Don’t know about you, but getting into Daylight Savings Time always messes me up for a good week. My body & mind, having drunk in the desperately needed morning light for the past few weeks, feels slammed back into the funk & fog of winter darkness.
Considering the switch coincides with the first week of Lent this year, the timing is perhaps more fortuitous. Even though I’m hardly a practicing Catholic anymore, in recent years I’ve embraced these weeks around the spring equinox as one last dive into the workings of my soul before emerging fully into the bright months of the year. (Though the transition is the opposite in the Southern Hemisphere, the energy of reassessment still prevails.)
As a child, the conversation revolved around what we would “give up” for Lent – and it had to be something big, that would hurt, like candy. Chocolate…then wine, as I got older. It was expected but never fully explained.
The 40-odd days of Lent represent the time that Jesus spent wandering the desert and facing his demons, as a preparation for going forth with his mission. Fasts, vision quests, retreats – the idea of stepping away from physical needs & demands in order to strengthen the connection to Soul/the Divine is ubiquitous in spiritual tradition.
Without a solid grasp of this concept, though, my Lenten sacrifice inevitably felt like an arbitrary punishment for something I wasn’t sure I’d done. It perpetuated the idea that a virtuous act and an eventual reward (a new dress & some Easter chocolate) must necessarily involve just that: a sacrifice, a punishment, a price to pay. I’ve recently discovered how deeply held that idea has remained in my psyche, in my cells. (But that’s a topic for another day.)
I’ve come up against that same feeling of being randomly punished the first few times I considered a seasonal cleanse, or tried to give up a certain food for health reasons. I see it in my clients too. I can suggest a woman give up, say, dairy to reduce her fibroids & menstrual pain, then will inevitably have to talk her down from a ledge. Despite the much-touted health benefits of a detox, there’s still a lot of fear around being deprived or you’re missing out, or that you’ve done something wrong.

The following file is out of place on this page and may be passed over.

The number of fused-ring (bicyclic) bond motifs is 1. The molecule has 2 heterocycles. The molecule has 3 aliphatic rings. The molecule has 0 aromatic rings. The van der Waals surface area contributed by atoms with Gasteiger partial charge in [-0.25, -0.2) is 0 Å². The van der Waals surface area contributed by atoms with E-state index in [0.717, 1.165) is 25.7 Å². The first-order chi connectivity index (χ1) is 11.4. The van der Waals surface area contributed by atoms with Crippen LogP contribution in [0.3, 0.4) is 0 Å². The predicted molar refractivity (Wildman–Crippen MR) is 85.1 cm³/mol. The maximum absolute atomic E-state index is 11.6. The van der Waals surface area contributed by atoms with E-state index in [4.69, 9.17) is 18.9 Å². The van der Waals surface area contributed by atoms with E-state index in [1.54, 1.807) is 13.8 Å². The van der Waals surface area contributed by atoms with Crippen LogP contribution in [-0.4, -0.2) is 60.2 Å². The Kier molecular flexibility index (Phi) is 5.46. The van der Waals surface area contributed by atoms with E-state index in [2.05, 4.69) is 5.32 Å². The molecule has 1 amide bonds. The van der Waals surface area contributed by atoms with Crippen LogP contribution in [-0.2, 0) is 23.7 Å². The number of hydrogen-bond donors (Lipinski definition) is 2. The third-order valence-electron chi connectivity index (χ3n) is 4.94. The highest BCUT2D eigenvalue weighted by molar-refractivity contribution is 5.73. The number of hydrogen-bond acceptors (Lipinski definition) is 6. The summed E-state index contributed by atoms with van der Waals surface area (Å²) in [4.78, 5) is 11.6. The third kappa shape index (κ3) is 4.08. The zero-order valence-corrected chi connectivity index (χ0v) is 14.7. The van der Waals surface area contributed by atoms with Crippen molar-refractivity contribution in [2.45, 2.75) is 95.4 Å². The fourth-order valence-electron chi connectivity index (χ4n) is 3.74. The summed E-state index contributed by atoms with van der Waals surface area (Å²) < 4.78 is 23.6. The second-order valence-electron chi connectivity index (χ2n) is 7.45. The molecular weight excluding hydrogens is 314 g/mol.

What is it about the idea of giving something up that reinforces the wall of resistance?
We live in a time of accumulation – the growth of the American Empire is a story of personal wealth. Be it money, property/stuff, fame; more = better. (And we wonder why we’re getting fat in the process!)
With the “pursuit of happiness” geared in material gain, the idea of letting something go can feel like you’re swimming against the current of your purpose. It can feel like giving up on your dreams because you can’t have everything. It can feel like a failure. And so we approach it kicking and screaming.
Albert Einstein made a beautiful observation:
“The intuitive mind is a sacred gift and the rational mind is a faithful servant. We have created a society that honors the servant and has forgotten the gift.”
In the same way, we tend to measure that goal of “personal wealth” from the external. Rather than using the objects & opportunities around us as tools to serve our purpose, they have become our purpose.
Lent, seasonal detoxes, Spring & pre-Passover cleaning: all of it is meant to focus us back into what’s truly important.
You’re meant to use this time of year to re-prioritize your life based on what you learned during the inner quiet of Winter. Get rid of what’s getting stale, like last year’s flour used to make pancakes on Shrove Tuesday. Release what no longer serves you, as you shed the wool sweater that’s now unnecessary.
Plant the seeds for the beauty you want to see blossom in the your life, your relationships, your health.
To help you with just that, I’m giving a free webinar, because what I want to see grow in this world is the number of women with the tools to live their outer lives more deeply connected to who they are inside.
Get in on the conversation right away: in the comments below, tell me what you struggle with when doing a seasonal cleanse. Or tell us your experience of Lent. When you share your piece, you open the possibilities for others.
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When Lent comes around or any sort of cleanse, where giving up an attachment is the key, I always try to change my attitude regarding it. Instead of looking at it as “giving something up” or “deprivation”, I try to have the outlook that I am clearing the path for growth and something new, something better. For some reason, I find it more difficult to adhere to when I let myself believe that I am supposed to be suffering through, it is much more pleasant if I look at it as creating new pathways, keeping an open mind.